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Mikkayla reviews: Lollo at W Melbourne — ‘the most wonderful dining experience’

Ross and Russel
Article image for Mikkayla reviews: Lollo at W Melbourne — ‘the most wonderful dining experience’

Lollo at W Melbourne
408 Flinders Lane, Melbourne
lollo_melbourne

This is Mikkayla’s last review with Ross and Russel. She will be back next week for a final review with Stephen Quartermain and Emily Power before she departs 3AW Breakfast.

Press PLAY below to see some of Ross and Russel’s on-air goodbye (+ where she’s off to next)

Here we go: Lollo at the new W Melbourne is pure brilliance and you all need to get there as soon as possible. I could leave it at that and hope you all just blindly trust me, but of course, I’ll throw a couple of extra details in to cement the deal.

Located in Melbourne’s newest luxury hotels, Lollo is impressive as soon as you walk in. The place is opulent and spacious but still intimate and mysterious, with beautiful details everywhere you look. The expansive open kitchen runs along the main area of the restaurant yet isn’t intrusive in neither noise nor presence.

Adam D’Sylva is the genius behind the menu — which is divided into 5 sections of small, in-between, bigger, and on the side, plus desserts — and heavily inspired by his Italian-Indian heritage. Nibble on freshly baked flatbread, warm and crisped from the oven that you then smother in house-made ricotta with particles of crunchy black garlic and white sesame mixed through, while you peruse the options and narrow down your choices. Yellow fin tuna is done served tataki style — seared on the outside and left raw in the middle — served on a puddle of tart Japanese ponzu, and finished with shreds of fresh horseradish, coriander and pomegranate. It’s light and flavourful, and a delicious treat for all seafood lovers. The fat Mooloolaba prawns that are grilled and served with a fresh green mango salad and sweet yet sour palm sugar soy dressing are also the perfect bite to start the meal.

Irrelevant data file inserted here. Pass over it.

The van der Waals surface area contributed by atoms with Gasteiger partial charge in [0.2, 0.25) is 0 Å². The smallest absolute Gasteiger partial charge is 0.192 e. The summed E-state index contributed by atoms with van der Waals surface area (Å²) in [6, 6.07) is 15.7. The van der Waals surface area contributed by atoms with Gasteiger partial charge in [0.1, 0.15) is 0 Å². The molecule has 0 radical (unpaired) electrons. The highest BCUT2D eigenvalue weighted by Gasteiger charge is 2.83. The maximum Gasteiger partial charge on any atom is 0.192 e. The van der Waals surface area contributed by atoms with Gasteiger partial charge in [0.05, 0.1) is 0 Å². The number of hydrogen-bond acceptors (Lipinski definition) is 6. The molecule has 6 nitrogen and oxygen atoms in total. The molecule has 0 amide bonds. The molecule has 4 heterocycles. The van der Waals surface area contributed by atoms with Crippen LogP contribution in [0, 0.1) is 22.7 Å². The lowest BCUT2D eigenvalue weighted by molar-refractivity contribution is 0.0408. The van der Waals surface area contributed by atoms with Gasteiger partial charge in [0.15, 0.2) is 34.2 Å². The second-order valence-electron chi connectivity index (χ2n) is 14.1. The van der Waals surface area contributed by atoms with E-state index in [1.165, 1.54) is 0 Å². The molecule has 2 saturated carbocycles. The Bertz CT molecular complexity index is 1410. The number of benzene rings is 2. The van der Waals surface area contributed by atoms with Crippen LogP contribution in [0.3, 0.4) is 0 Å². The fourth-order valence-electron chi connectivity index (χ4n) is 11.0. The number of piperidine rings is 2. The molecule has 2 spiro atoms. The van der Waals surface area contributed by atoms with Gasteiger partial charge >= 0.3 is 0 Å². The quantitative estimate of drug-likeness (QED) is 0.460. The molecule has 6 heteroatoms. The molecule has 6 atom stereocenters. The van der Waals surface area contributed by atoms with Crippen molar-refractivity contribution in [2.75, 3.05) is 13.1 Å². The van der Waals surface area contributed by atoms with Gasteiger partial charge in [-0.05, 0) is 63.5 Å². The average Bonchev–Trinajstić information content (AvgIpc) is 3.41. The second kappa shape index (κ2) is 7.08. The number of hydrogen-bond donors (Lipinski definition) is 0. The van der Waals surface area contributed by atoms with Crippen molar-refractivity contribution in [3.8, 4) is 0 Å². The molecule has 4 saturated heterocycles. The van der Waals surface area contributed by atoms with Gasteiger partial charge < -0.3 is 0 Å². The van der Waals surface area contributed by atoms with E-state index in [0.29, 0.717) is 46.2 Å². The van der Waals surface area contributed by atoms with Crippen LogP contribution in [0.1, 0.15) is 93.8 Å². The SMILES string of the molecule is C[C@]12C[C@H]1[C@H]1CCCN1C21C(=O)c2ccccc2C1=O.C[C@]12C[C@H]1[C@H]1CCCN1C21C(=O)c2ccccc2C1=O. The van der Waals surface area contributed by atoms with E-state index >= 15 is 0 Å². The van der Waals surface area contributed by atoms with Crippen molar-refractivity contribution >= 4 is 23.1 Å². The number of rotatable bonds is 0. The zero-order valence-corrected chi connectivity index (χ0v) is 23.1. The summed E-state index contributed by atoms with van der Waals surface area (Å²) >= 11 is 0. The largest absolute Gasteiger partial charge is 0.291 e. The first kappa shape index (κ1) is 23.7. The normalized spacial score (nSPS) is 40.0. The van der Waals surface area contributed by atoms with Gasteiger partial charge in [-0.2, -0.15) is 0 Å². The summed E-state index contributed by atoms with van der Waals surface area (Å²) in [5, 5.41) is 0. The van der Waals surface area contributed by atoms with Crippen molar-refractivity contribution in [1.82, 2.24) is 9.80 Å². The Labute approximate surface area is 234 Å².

Buffalo mozzarella encroute is a golden-wrapped pastry delight, with hot cheese strings leading from the serving dish to your plate. You can taste the pungent, garlicky truffle paste that’s used inside and the dots of salsa verde, rocket puree and fresh rocket leaves punctuate the flavours nicely. Grilled cosberg quarters done in a ‘Cacio de pepe’ (cheese and pepper) style leaves me second guessing if I actually ever need to eat pasta again. A thick, creamy and peppery sauce coats the wilted leaves and is finished with crunchy sourdough crumbs. It’s inherently clever and a very modern take on pasta-less pasta dishes – though probably still won’t get the tick of approval by any discerning nutritionist.

The flagship item of the menu is the lasagne — baked to order, presented in the cast-iron dish it’s cooked in and set down with a flourish of grandeur by the waitress. You can smell the richness of the duck mince Bolognese which is bubbling out of the pasta sheets that are served rotolo-style which makes it easier to portion out. I’m back on pasta again. Finished with torn pieces of fresh mozzarella and basil leaves, it’s left with a beautiful crisp crust around the edges that you dutifully scrape off the sides and try to sneakily put on your plate alone. It’s a five-star pasta dish that probably has the staunchest of Italian Nonnas tsk-tsking at the very idea of duck meat and spirals, but leaves everyone else in pure ecstasy, even with the $52 price tag.

There are plenty of other showstoppers to keep the punters happy – including the 500g O’Connor’s rib eye; D’Sylva’s signature red duck curry, and the super crunchy chicken cotoletta made with corn-fed birds from Hazeldenes. Don’t be fooled — it’s not just your average pub-style chicken schnitty. Like the lasagne, this wholesome comfort food has been elevated to the level expected to suit the confines of the ultra-luxe W hotel.

For drinks, there are over 300 wines, 50 beers and an expansive cocktail list with detailed ingredients and interesting combinations. They are as theatrical as they are delicious, like The Hot Mess which comes with a shimmering bubble quivering over the mouth of the glass that, when popped, disappears in a smoky haze. The buffalo trace bourbon, Amaro Montenegro, pineapple and champagne combine together for a fruity yet subdued concoction that is entirely gulp-able.

The service, the venue, the food and the atmosphere all combine to give guests the most wonderful dining experience. Melbourne is certainly not short on high-quality hotel restaurants, but Lollo has raised the standards to heights beyond what we’ve already experienced, and, like a fine wine, is sure to only get better with age.

Lollo is open from 12pm to 10pm Tuesday – Saturday

 

Ross and Russel
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